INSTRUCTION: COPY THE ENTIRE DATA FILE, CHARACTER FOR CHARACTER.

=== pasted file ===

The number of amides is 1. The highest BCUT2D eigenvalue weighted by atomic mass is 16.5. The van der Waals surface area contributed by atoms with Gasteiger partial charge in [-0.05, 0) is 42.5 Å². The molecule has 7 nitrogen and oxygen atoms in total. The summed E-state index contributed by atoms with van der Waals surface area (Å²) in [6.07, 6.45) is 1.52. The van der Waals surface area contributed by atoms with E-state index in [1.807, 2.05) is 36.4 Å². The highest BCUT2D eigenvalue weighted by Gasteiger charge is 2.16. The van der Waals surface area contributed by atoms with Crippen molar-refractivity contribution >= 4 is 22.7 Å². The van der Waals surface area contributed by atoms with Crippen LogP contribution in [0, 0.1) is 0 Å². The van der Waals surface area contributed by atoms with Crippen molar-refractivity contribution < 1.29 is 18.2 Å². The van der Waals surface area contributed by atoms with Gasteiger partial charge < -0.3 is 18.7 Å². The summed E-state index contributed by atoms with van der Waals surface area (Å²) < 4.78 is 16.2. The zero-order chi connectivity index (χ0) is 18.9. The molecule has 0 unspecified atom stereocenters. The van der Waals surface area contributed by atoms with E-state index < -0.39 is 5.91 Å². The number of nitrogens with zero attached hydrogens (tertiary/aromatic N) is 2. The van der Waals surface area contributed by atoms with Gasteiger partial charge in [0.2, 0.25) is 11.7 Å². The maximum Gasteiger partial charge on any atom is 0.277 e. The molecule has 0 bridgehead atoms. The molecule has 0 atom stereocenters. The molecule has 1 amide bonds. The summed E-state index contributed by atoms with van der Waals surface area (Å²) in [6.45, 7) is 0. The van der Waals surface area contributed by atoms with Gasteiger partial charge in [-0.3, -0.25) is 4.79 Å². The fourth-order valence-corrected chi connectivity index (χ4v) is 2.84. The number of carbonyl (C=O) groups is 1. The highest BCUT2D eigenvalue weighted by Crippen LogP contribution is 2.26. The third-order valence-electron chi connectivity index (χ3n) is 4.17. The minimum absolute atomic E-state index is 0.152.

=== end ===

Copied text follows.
The number of amides is 1. The highest BCUT2D eigenvalue weighted by atomic mass is 16.5. The van der Waals surface area contributed by atoms with Gasteiger partial charge in [-0.05, 0) is 42.5 Å². The molecule has 7 nitrogen and oxygen atoms in total. The summed E-state index contributed by atoms with van der Waals surface area (Å²) in [6.07, 6.45) is 1.52. The van der Waals surface area contributed by atoms with E-state index in [1.807, 2.05) is 36.4 Å². The highest BCUT2D eigenvalue weighted by Gasteiger charge is 2.16. The van der Waals surface area contributed by atoms with Crippen molar-refractivity contribution >= 4 is 22.7 Å². The van der Waals surface area contributed by atoms with Crippen LogP contribution in [0, 0.1) is 0 Å². The van der Waals surface area contributed by atoms with Crippen molar-refractivity contribution < 1.29 is 18.2 Å². The van der Waals surface area contributed by atoms with Gasteiger partial charge < -0.3 is 18.7 Å². The summed E-state index contributed by atoms with van der Waals surface area (Å²) < 4.78 is 16.2. The zero-order chi connectivity index (χ0) is 18.9. The molecule has 0 unspecified atom stereocenters. The van der Waals surface area contributed by atoms with E-state index < -0.39 is 5.91 Å². The number of nitrogens with zero attached hydrogens (tertiary/aromatic N) is 2. The van der Waals surface area contributed by atoms with Gasteiger partial charge in [0.2, 0.25) is 11.7 Å². The maximum Gasteiger partial charge on any atom is 0.277 e. The molecule has 0 bridgehead atoms. The molecule has 0 atom stereocenters. The molecule has 1 amide bonds. The summed E-state index contributed by atoms with van der Waals surface area (Å²) in [6.45, 7) is 0. The van der Waals surface area contributed by atoms with Gasteiger partial charge in [-0.3, -0.25) is 4.79 Å². The fourth-order valence-corrected chi connectivity index (χ4v) is 2.84. The number of carbonyl (C=O) groups is 1. The highest BCUT2D eigenvalue weighted by Crippen LogP contribution is 2.26. The third-order valence-electron chi connectivity index (χ3n) is 4.17. The minimum absolute atomic E-state index is 0.152.